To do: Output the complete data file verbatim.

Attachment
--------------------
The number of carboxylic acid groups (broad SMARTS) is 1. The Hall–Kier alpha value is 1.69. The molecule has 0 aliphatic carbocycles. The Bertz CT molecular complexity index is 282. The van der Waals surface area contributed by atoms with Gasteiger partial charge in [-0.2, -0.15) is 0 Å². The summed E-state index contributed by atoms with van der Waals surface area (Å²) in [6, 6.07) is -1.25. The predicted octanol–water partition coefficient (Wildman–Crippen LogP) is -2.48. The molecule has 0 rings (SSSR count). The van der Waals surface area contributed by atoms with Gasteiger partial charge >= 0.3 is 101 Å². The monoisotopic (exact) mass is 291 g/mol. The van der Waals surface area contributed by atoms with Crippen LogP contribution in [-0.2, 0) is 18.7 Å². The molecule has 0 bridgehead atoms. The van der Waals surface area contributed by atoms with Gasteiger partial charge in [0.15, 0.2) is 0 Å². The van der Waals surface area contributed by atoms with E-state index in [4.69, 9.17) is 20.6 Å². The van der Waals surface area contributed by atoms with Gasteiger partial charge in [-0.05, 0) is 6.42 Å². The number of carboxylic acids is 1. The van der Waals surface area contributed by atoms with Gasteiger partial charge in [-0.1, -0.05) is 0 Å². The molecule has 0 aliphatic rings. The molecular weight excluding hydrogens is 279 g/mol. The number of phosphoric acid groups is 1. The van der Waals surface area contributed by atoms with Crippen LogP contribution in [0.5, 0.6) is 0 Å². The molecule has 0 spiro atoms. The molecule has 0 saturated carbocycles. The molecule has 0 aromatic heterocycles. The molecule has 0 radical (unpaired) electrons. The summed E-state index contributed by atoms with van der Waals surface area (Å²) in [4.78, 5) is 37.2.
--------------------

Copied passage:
The number of carboxylic acid groups (broad SMARTS) is 1. The Hall–Kier alpha value is 1.69. The molecule has 0 aliphatic carbocycles. The Bertz CT molecular complexity index is 282. The van der Waals surface area contributed by atoms with Gasteiger partial charge in [-0.2, -0.15) is 0 Å². The summed E-state index contributed by atoms with van der Waals surface area (Å²) in [6, 6.07) is -1.25. The predicted octanol–water partition coefficient (Wildman–Crippen LogP) is -2.48. The molecule has 0 rings (SSSR count). The van der Waals surface area contributed by atoms with Gasteiger partial charge >= 0.3 is 101 Å². The monoisotopic (exact) mass is 291 g/mol. The van der Waals surface area contributed by atoms with Crippen LogP contribution in [-0.2, 0) is 18.7 Å². The molecule has 0 bridgehead atoms. The van der Waals surface area contributed by atoms with Gasteiger partial charge in [0.15, 0.2) is 0 Å². The van der Waals surface area contributed by atoms with E-state index in [4.69, 9.17) is 20.6 Å². The van der Waals surface area contributed by atoms with Gasteiger partial charge in [-0.05, 0) is 6.42 Å². The number of carboxylic acids is 1. The van der Waals surface area contributed by atoms with Gasteiger partial charge in [-0.1, -0.05) is 0 Å². The molecule has 0 aliphatic rings. The molecular weight excluding hydrogens is 279 g/mol. The number of phosphoric acid groups is 1. The van der Waals surface area contributed by atoms with Crippen LogP contribution in [0.5, 0.6) is 0 Å². The molecule has 0 spiro atoms. The molecule has 0 saturated carbocycles. The molecule has 0 aromatic heterocycles. The molecule has 0 radical (unpaired) electrons. The summed E-state index contributed by atoms with van der Waals surface area (Å²) in [4.78, 5) is 37.2.